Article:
Healthy Mouth For Your Baby & Toddler

Healthy Mouth For Your Baby & Toddler

As a mom of a 20 month old, and being a hygienist I frequently get asked lots of questions about when parents should start brushing their baby’s teeth. Baby teeth play a very important role in your child’s development; they help your child chew and speak, and they help hold the space for the permanent teeth as they are developing below the gums. These primary teeth are also important in promoting a healthy smile that helps children feel good about themselves.  Babies are born with 20 partially formed baby teeth that start erupting around 6 months and continue until about 24-33 months.  Since having my son and comparing his eruption pattern to my friends’ children, I have learned that every baby is different in the eruption time and order, but most children will have all 20 baby teeth by age three.


Many parents also ask why instilling good oral habits in babies is important and why they need to worry about tooth decay in babies. It’s important because the decay in primary teeth can mean a higher risk of decay in permanent teeth. Children are at a higher risk of decay because their teeth are exposed to sugars often or for longer periods of time due to breast feeding or bottle feeding and the frequency.  It is important to wipe babies’ gums with a damp cloth daily to remove these sugars from the gums. It is also important not to put your baby or toddler to bed with a bottle, as the liquid can pool around the teeth. These liquids include any form of milk, fruit juice, soda and other sweet drinks. For the same reason it is also important not to allow your child to sip on these same liquids or graze on sugary or sticky food throughout the day. Each time you eat or drink, the bacteria in the mouth turns the sugar to acids which stay on your teeth and break down the enamel, causing tooth decay.

If you instill good habits in your child it will become a lifelong habit that will help protect their oral cavity and overall health. Start by following these few simple steps:

  • Once baby has teeth – brush teeth 2 times a day with water and/or training toothpaste on a baby toothbrush. If baby shows interest let them practice too, even if they are chewing on it.  Change the toothbrush if your baby is sick or you are not sure where the toothbrush has been. Baby’s teeth should be all one color. If you see spots or stains let us know. Children cannot keep teeth clean themselves until they are about 7 or 8 years old, so you will need to help them brush.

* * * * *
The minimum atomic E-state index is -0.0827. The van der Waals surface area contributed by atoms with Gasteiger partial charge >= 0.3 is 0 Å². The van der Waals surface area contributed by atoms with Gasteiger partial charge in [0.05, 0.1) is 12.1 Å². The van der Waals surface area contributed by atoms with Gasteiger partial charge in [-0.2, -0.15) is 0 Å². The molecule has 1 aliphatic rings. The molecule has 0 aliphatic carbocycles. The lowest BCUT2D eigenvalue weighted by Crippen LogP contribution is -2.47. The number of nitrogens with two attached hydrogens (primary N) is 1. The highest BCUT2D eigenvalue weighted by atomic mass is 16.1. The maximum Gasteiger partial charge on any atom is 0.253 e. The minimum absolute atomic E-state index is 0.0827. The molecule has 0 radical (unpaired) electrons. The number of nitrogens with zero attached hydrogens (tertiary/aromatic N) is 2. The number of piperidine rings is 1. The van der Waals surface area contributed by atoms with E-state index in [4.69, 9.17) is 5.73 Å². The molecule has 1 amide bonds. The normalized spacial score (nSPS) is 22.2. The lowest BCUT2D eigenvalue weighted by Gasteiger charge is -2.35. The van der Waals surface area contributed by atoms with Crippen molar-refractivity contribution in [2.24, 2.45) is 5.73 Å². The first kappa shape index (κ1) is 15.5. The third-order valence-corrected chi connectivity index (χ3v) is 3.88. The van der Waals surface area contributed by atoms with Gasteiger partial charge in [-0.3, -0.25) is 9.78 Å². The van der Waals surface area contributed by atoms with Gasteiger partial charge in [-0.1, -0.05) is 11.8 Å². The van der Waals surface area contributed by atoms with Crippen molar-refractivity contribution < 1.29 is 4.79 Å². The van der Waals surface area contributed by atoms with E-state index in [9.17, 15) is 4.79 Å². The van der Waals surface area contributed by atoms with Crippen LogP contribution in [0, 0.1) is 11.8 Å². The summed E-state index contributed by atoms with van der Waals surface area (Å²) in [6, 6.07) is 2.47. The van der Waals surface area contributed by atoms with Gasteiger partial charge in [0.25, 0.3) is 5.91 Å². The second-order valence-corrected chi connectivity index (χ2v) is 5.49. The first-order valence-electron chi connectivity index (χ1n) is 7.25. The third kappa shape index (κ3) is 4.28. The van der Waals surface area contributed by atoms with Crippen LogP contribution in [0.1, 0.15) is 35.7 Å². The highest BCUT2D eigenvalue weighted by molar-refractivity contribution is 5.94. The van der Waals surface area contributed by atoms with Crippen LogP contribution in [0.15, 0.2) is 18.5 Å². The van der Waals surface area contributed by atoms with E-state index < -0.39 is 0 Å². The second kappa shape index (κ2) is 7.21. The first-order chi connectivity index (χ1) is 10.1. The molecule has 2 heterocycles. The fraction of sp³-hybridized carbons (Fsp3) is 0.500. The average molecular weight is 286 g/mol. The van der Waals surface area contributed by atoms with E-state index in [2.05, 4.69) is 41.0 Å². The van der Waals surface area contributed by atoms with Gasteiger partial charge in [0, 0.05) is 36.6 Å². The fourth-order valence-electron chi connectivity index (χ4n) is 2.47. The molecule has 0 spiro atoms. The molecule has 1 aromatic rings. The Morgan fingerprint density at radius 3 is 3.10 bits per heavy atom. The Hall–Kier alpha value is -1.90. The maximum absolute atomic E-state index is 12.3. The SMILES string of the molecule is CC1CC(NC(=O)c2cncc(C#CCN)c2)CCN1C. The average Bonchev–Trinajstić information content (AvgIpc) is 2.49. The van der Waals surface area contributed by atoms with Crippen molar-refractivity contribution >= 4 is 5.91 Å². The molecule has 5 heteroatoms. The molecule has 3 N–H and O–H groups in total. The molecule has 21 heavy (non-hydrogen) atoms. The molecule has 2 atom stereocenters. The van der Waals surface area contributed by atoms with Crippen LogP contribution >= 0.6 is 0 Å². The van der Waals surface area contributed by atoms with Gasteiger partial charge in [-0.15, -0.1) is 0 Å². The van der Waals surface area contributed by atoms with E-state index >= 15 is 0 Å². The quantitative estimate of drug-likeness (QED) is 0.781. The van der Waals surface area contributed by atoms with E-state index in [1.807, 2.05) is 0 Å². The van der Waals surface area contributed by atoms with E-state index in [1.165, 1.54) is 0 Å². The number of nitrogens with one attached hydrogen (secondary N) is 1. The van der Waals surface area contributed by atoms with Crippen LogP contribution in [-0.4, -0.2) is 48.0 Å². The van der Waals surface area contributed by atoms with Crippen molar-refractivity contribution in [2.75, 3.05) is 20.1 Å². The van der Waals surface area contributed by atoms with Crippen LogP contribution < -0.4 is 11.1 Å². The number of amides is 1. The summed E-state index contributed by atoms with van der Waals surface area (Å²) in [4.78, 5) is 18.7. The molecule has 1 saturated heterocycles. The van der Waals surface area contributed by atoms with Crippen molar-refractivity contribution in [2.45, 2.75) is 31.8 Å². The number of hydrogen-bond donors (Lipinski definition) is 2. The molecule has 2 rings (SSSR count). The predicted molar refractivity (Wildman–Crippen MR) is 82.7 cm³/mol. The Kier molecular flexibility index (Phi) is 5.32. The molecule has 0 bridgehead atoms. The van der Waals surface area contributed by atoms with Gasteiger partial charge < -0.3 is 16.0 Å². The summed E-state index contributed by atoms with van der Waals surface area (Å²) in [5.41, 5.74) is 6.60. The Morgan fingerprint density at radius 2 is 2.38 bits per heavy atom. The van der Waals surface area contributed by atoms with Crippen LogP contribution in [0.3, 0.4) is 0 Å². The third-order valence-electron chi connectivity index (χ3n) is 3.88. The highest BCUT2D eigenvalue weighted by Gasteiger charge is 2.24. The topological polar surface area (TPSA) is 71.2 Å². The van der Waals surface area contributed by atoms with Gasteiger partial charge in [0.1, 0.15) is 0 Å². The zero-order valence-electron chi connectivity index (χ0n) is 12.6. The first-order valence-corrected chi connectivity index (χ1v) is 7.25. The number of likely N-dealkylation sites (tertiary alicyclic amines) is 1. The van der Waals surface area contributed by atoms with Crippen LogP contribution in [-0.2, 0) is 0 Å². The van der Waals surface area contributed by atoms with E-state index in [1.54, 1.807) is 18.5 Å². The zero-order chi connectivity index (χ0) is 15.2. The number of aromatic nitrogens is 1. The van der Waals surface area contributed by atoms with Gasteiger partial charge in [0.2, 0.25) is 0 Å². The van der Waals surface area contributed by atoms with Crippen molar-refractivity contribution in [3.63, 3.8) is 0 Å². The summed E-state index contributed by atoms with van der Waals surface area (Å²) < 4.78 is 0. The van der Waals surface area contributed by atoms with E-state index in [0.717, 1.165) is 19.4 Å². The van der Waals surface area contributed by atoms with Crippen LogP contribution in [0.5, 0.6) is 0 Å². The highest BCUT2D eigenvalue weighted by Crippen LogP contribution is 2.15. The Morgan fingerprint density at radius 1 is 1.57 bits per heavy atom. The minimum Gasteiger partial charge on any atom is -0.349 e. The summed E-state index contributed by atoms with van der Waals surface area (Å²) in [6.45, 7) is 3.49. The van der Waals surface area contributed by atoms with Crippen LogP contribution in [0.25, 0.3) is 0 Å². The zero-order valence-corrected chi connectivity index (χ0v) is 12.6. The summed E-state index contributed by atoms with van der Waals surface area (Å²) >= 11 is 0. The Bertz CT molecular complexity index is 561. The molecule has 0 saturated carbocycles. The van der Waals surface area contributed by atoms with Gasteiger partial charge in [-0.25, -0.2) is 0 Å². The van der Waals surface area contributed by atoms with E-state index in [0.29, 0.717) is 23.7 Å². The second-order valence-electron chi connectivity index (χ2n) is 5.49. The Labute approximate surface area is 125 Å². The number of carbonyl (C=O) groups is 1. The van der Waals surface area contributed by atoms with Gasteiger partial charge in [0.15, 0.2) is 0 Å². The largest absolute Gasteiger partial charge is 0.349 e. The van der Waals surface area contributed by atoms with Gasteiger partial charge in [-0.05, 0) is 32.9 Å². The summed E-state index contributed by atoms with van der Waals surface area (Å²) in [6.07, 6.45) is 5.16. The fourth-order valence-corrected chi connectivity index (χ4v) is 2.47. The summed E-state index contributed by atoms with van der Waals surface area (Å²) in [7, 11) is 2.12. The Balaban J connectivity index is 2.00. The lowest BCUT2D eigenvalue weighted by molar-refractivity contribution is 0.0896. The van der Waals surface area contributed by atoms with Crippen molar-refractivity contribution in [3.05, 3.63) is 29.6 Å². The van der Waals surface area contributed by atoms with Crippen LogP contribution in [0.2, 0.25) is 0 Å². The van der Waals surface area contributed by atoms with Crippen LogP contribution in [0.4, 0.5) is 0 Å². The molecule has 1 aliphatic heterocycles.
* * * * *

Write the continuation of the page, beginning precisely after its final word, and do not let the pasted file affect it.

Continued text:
• Protect your baby’s teeth with fluoride– Flouride protects teeth from tooth decay and can even heal early decay. *If you have fluoride in your tap water and you give that to your baby that is great. If you only use bottled water or you have well water then you may want to occasionally brush with a very small pea size amount of fluoride toothpaste or get a fluoride drop prescription from us.
  • Flossing : Even though kids may have spacing, it’s important to practice flossing so it becomes a better habit, especially for when their adult teeth start to erupt and things get crowded.

Additional homecare information for children over the age of 4:

  • Brushing (Manual or Electric brush): Kids Sonicare toothbrushes are available for children 4 & older (some younger kids can use them but it depends on the child. For kids under 4 – letting them pick out their own spin brush at the store (ie: frozen theme, paw patrol) may get them to have more fun with brushing.
  • Toothpaste: Fluoride toothpaste – Kids who have all their baby teeth and dental provider gives permission to use 2-3x week when an ADULT is brushing. Once a child can spit out the toothpaste you can use it every time they brush.
  • Act Fl2 rinse: Once your child can safely swish & spit with water, we encourage using fluoride rinse at night before bed to help protect and re-mineralize  enamel from all the sugars & acidic value of things we eat and drink daily.



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